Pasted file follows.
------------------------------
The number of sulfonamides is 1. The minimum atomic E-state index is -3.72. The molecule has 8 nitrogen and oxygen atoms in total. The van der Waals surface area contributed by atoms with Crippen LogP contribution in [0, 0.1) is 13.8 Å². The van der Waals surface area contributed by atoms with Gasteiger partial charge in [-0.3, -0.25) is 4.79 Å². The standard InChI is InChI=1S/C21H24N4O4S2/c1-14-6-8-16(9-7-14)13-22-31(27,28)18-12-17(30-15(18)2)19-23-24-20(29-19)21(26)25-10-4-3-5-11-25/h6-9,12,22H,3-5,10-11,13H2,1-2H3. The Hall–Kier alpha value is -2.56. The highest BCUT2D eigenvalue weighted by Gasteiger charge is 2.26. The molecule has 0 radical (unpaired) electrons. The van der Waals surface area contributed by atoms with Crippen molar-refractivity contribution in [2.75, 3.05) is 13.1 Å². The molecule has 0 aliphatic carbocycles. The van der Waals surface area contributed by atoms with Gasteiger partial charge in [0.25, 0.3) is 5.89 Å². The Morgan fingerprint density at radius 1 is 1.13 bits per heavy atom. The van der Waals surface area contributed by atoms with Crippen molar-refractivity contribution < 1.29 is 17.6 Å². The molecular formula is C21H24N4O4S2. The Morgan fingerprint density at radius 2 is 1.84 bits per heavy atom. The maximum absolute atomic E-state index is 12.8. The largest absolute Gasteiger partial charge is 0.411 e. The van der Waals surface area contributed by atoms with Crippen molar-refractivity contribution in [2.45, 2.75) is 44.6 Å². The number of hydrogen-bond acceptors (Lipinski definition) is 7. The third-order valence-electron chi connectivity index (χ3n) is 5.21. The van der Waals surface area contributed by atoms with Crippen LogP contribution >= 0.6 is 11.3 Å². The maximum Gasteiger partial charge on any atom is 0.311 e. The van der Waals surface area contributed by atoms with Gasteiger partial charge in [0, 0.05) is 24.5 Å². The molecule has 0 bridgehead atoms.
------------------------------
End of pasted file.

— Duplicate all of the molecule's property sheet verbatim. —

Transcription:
The number of sulfonamides is 1. The minimum atomic E-state index is -3.72. The molecule has 8 nitrogen and oxygen atoms in total. The van der Waals surface area contributed by atoms with Crippen LogP contribution in [0, 0.1) is 13.8 Å². The van der Waals surface area contributed by atoms with Gasteiger partial charge in [-0.3, -0.25) is 4.79 Å². The standard InChI is InChI=1S/C21H24N4O4S2/c1-14-6-8-16(9-7-14)13-22-31(27,28)18-12-17(30-15(18)2)19-23-24-20(29-19)21(26)25-10-4-3-5-11-25/h6-9,12,22H,3-5,10-11,13H2,1-2H3. The Hall–Kier alpha value is -2.56. The highest BCUT2D eigenvalue weighted by Gasteiger charge is 2.26. The molecule has 0 radical (unpaired) electrons. The van der Waals surface area contributed by atoms with Crippen molar-refractivity contribution in [2.75, 3.05) is 13.1 Å². The molecule has 0 aliphatic carbocycles. The van der Waals surface area contributed by atoms with Gasteiger partial charge in [0.25, 0.3) is 5.89 Å². The Morgan fingerprint density at radius 1 is 1.13 bits per heavy atom. The van der Waals surface area contributed by atoms with Crippen molar-refractivity contribution < 1.29 is 17.6 Å². The molecular formula is C21H24N4O4S2. The Morgan fingerprint density at radius 2 is 1.84 bits per heavy atom. The maximum absolute atomic E-state index is 12.8. The largest absolute Gasteiger partial charge is 0.411 e. The van der Waals surface area contributed by atoms with Crippen molar-refractivity contribution in [2.45, 2.75) is 44.6 Å². The number of hydrogen-bond acceptors (Lipinski definition) is 7. The third-order valence-electron chi connectivity index (χ3n) is 5.21. The van der Waals surface area contributed by atoms with Crippen LogP contribution >= 0.6 is 11.3 Å². The maximum Gasteiger partial charge on any atom is 0.311 e. The van der Waals surface area contributed by atoms with Gasteiger partial charge in [0, 0.05) is 24.5 Å². The molecule has 0 bridgehead atoms.